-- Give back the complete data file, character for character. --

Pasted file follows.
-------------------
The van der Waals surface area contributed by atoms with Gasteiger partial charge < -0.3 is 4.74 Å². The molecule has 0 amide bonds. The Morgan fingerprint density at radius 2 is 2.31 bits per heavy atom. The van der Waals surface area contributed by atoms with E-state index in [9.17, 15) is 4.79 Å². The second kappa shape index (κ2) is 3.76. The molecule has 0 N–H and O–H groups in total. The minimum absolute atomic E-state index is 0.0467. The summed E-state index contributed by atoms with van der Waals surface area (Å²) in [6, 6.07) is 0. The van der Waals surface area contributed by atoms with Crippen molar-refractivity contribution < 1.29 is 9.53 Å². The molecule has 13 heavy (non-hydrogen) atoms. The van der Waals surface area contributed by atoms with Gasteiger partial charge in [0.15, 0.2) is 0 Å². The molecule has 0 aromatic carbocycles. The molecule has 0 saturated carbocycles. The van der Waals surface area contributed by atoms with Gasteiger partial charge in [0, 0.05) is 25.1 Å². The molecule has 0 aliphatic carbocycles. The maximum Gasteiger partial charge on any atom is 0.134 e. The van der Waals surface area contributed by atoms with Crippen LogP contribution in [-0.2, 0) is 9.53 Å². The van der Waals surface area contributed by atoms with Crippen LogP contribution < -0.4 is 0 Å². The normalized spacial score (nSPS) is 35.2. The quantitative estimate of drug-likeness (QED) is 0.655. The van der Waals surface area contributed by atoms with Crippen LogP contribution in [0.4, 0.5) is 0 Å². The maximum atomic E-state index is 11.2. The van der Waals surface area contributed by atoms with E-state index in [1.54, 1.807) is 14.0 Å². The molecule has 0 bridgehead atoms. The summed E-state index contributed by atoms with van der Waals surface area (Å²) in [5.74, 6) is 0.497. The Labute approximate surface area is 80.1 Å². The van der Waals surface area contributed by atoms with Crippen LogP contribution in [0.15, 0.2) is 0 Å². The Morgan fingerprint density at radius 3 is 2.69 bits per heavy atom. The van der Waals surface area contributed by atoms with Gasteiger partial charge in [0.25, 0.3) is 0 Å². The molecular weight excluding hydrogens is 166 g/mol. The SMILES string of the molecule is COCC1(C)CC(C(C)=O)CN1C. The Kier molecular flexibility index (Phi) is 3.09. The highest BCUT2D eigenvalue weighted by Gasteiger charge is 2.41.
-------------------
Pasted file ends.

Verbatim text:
The van der Waals surface area contributed by atoms with Gasteiger partial charge < -0.3 is 4.74 Å². The molecule has 0 amide bonds. The Morgan fingerprint density at radius 2 is 2.31 bits per heavy atom. The van der Waals surface area contributed by atoms with E-state index in [9.17, 15) is 4.79 Å². The second kappa shape index (κ2) is 3.76. The molecule has 0 N–H and O–H groups in total. The minimum absolute atomic E-state index is 0.0467. The summed E-state index contributed by atoms with van der Waals surface area (Å²) in [6, 6.07) is 0. The van der Waals surface area contributed by atoms with Crippen molar-refractivity contribution < 1.29 is 9.53 Å². The molecule has 13 heavy (non-hydrogen) atoms. The van der Waals surface area contributed by atoms with Gasteiger partial charge in [0.15, 0.2) is 0 Å². The molecule has 0 aromatic carbocycles. The molecule has 0 saturated carbocycles. The van der Waals surface area contributed by atoms with Gasteiger partial charge in [0, 0.05) is 25.1 Å². The molecule has 0 aliphatic carbocycles. The maximum Gasteiger partial charge on any atom is 0.134 e. The van der Waals surface area contributed by atoms with Crippen LogP contribution in [-0.2, 0) is 9.53 Å². The van der Waals surface area contributed by atoms with Crippen LogP contribution < -0.4 is 0 Å². The normalized spacial score (nSPS) is 35.2. The quantitative estimate of drug-likeness (QED) is 0.655. The van der Waals surface area contributed by atoms with Crippen LogP contribution in [0.4, 0.5) is 0 Å². The maximum atomic E-state index is 11.2. The van der Waals surface area contributed by atoms with E-state index in [1.54, 1.807) is 14.0 Å². The molecule has 0 bridgehead atoms. The summed E-state index contributed by atoms with van der Waals surface area (Å²) in [5.74, 6) is 0.497. The Labute approximate surface area is 80.1 Å². The van der Waals surface area contributed by atoms with Crippen LogP contribution in [0.15, 0.2) is 0 Å². The Morgan fingerprint density at radius 3 is 2.69 bits per heavy atom. The van der Waals surface area contributed by atoms with Gasteiger partial charge in [0.25, 0.3) is 0 Å². The molecular weight excluding hydrogens is 166 g/mol. The SMILES string of the molecule is COCC1(C)CC(C(C)=O)CN1C. The Kier molecular flexibility index (Phi) is 3.09. The highest BCUT2D eigenvalue weighted by Gasteiger charge is 2.41.